Things To Do In LoughtonThe National Jazz Archive is housed in Loughton Library and Town Hall; it is the national repository and research centre for printed material, photographs and memorabilia relating to jazz, with an emphasis on British jazz. Founded by jazz trumpeter Digby Fairweather in 1988, it contains an unrivalled collection of British jazz recordings, photographs, posters and memorabilia. The archive holds regular celebrity and live jazz events. Loughton Leisure Centre at Traps Hill, managed by a private operator on behalf of the Epping Forest District Council, includes a swimming pool complex and fitness facilities. Other large commercial sports and leisure facilities are also to be found in the area. Cricket – Loughton Cricket Club was founded in 1879, and plays in the Shepherd Neame Essex League. Its cricket ground, complete with thatched pavilion, and facing the war memorial, is one of the town’s most important open spaces, and originated as a field named Mott’s Piece. Fencing – Loughton Fencing Club meets at Debden Park High School. Golf – Loughton Golf Club owns a 9-hole course in Clays Lane. There are many other golf courses close by, including Abridge Golf and Country Club, Chigwell Golf Club, Chingford Golf Club, Royal Epping Forest Golf Club, Theydon Bois Golf Club, West Essex Golf Club, Woodford Golf Club and Woolston Manor Golf Club. Horse-riding – Horse-riding is very popular in Epping Forest; riders need to be registered with the Epping Forest conservators before they are allowed to ride in the forest. Pine Lodge Riding Centre at Springfield Farm, Loughton, is an ABRS-approved stables. Speedway – High Beach near Loughton is acknowledged by most speedway historians as being the first venue for speedway racing in the UK. The first event was staged on 19 February 1928.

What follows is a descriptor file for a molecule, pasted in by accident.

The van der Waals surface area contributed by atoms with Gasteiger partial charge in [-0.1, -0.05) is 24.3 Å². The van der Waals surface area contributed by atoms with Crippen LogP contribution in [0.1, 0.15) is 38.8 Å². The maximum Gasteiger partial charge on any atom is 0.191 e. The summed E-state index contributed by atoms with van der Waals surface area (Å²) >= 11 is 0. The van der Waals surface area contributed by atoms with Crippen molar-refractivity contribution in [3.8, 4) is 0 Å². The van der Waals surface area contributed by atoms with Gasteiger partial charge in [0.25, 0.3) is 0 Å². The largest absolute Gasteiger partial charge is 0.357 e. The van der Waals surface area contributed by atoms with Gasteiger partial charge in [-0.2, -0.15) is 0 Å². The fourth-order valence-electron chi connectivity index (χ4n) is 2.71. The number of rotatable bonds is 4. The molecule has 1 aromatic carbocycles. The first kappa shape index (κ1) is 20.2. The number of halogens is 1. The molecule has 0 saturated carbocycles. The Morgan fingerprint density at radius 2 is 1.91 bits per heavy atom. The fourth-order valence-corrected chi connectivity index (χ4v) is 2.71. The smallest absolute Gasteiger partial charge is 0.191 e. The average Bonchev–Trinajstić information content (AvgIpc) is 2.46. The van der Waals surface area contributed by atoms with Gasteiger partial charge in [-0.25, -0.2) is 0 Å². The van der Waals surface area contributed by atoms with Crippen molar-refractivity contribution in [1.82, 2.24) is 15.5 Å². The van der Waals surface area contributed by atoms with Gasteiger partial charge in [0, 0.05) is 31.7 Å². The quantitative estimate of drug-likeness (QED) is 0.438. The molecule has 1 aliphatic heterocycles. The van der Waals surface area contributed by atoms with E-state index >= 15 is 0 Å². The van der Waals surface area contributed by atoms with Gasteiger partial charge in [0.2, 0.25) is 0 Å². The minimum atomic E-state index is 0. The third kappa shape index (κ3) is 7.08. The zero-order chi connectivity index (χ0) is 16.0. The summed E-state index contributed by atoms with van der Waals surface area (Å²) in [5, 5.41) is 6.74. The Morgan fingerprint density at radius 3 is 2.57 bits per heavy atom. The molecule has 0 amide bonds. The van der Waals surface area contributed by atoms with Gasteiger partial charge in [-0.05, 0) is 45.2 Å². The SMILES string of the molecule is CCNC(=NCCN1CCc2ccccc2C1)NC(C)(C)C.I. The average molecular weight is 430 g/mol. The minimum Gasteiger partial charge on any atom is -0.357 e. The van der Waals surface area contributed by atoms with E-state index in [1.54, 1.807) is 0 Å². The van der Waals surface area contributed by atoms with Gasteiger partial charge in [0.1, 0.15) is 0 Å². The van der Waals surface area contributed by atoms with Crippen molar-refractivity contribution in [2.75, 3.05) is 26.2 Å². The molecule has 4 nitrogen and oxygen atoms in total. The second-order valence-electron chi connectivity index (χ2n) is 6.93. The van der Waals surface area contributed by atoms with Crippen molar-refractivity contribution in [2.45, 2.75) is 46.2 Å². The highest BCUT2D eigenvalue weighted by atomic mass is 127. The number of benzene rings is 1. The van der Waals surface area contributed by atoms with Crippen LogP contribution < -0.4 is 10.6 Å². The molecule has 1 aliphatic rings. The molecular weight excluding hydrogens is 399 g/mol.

Things To Do Around LoughtonEpping Forest District Museum